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Thanks, I'll definitely do that. So far I've just been getting supplies from my LHBS, which seems to be more or less exclusively breiss for grains/extracts. I understand they're pretty darn good. I've been getting my hops as pellets in foil packs but I don't have any on hand right now - should it give that particular crop's alpha acid on there or do I need to look it up somewhere?

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Old 11-29-2012, 06:34 AM   #4
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Great note taking.
Couple things that I saw in there. You need to get the temperature down before you picture the yeast and as you discovered you need to figure out how to control fermentation temperature better.

There's a few other little things but I think you got a pretty good handle on picking out your mistakes.

A lot of people don't take notes like they should and yours are exceptional.
That's going to go a long ways towards making you a much better brewer.

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Old 11-29-2012, 07:19 AM   #5
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Great note taking. But you should have left it in the fermenter at least another week. 14 days to short and maybe that's why you FG was 21. I always go 3 weeks and never check until bottling day. Kit makers want you to move on faster so you can buy another kit sooner. Most of use go 3 weeks fermenting and 3 weeks in bottle.

Important to get your wort down to fermenting temp after pitching yeast. Your first day is perhaps most important on temp. Your 72-78 was two high. The rest of the days temps looked ok.

I'm sure you 'll have a good beer and the next will be even better.

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Old 11-29-2012, 10:54 AM   #6
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Quote:
Originally Posted by C-Rider View Post
Great note taking. But you should have left it in the fermenter at least another week. 14 days to short and maybe that's why you FG was 21. I always go 3 weeks and never check until bottling day. Kit makers want you to move on faster so you can buy another kit sooner. Most of use go 3 weeks fermenting and 3 weeks in bottle.

Important to get your wort down to fermenting temp after pitching yeast. Your first day is perhaps most important on temp. Your 72-78 was two high. The rest of the days temps looked ok.

I'm sure you 'll have a good beer and the next will be even better.
This isn't really true. Beers are different. You can taste the difference between a Blue Moon and and Imperial IPA and they should be treated differently in the fermenter too. A nice light colored wheat beer can be out of the fermenter in 10 days and be great but that barleywine needs months. The darker the color of the beer and the higher the OG, the longer they need in the fermenter to make them taste good. When you do your next brew take these into account. That Imperial Nut Brown probably should have spent 5 weeks in the fermenter and another 5 in the bottles because of its higher OG and somewhat darker color.
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Old 11-29-2012, 03:55 PM   #7
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I appreciate the feedback. I pulled it because FG was in the range specified by the kit (it actually said one week might be enough, craziness) and I was impatient, but I'm definitely going for another week or two in the future, and I'll be sure to take my gravity readings properly.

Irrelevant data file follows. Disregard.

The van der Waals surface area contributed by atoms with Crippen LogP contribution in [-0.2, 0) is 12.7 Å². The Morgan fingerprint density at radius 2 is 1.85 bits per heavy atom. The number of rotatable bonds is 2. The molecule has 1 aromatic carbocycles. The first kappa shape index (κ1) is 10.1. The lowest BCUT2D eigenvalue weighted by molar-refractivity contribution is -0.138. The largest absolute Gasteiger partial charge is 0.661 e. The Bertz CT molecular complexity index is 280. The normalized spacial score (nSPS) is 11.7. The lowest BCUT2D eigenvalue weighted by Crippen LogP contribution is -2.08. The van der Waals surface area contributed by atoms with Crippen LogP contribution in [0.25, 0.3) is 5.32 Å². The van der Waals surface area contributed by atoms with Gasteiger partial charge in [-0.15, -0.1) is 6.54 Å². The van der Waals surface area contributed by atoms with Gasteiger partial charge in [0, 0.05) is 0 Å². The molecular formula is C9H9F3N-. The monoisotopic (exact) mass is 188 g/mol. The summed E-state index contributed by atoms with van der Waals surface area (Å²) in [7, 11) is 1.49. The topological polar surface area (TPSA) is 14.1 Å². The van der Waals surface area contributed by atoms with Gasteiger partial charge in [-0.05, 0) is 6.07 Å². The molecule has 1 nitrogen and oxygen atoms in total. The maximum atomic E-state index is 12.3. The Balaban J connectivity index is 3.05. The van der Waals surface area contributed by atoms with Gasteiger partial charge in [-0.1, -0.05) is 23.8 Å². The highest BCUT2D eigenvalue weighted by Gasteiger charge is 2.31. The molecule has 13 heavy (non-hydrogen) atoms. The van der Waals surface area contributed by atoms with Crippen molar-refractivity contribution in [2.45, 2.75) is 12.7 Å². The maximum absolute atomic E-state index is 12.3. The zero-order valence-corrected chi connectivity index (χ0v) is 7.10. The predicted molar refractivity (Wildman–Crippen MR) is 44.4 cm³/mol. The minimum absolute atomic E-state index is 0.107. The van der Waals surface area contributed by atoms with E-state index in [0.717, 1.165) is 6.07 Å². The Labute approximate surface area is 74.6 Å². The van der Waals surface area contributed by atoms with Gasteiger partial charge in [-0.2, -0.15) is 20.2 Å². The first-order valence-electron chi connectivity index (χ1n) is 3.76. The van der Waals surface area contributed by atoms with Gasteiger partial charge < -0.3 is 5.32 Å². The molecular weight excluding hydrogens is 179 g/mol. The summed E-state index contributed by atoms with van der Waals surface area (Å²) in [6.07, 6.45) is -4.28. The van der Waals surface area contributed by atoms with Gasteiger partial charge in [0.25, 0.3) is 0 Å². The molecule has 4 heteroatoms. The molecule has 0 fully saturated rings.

On yeast pitching, I'm thinking that if I pitch at 75 ish and cool it down to 65 within a couple of hours that will be pretty good?

I worked out a cooling method that does aeration at the same time and works very quickly - I've label stripped a 2 liter bottle and thoroughly sanitized, filled with water 3/4 of the way up and froze it. Then I pull it out of the freezer, sanitize again for a couple of minutes, and use it to violently stir the wort while the boil kettle is in an ice bath. Cooled my second batch completely in about 6 minutes. Thoughts?

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Old 11-29-2012, 04:35 PM   #8
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Quote:
Originally Posted by gelatin View Post
I appreciate the feedback. I pulled it because FG was in the range specified by the kit (it actually said one week might be enough, craziness) and I was impatient, but I'm definitely going for another week or two in the future, and I'll be sure to take my gravity readings properly.

On yeast pitching, I'm thinking that if I pitch at 75 ish and cool it down to 65 within a couple of hours that will be pretty good?

I worked out a cooling method that does aeration at the same time and works very quickly - I've label stripped a 2 liter bottle and thoroughly sanitized, filled with water 3/4 of the way up and froze it. Then I pull it out of the freezer, sanitize again for a couple of minutes, and use it to violently stir the wort while the boil kettle is in an ice bath. Cooled my second batch completely in about 6 minutes. Thoughts?
That slightly warm wort will start the yeast pretty quickly and then cooling it should keep the off flavors out. You might find that cooling it a bit more will be beneficial, depending on the yeast.
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Old 11-29-2012, 04:50 PM   #9
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It's always better to start out cool & warm up a little than too warm & try to cool down. I found that makes the yeast settl out & go dormant or really slugish. On the bottom either way.
And even my pale ales need 3 weeks to finish,clean up,& settle out clear or slightly misty. Rarely is two weeks plenty to the average home brewer. I agree then that the temp should be chilled down to 70F or less. I even try to chill down to 65F or less if I can do it quickly. Ale yeast start better/cleaner cooler & warm up,unlike lager yeasts which can start out warm to get'em going,then cool down to ferment temp.
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Old 11-29-2012, 04:55 PM   #10
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those are really good notes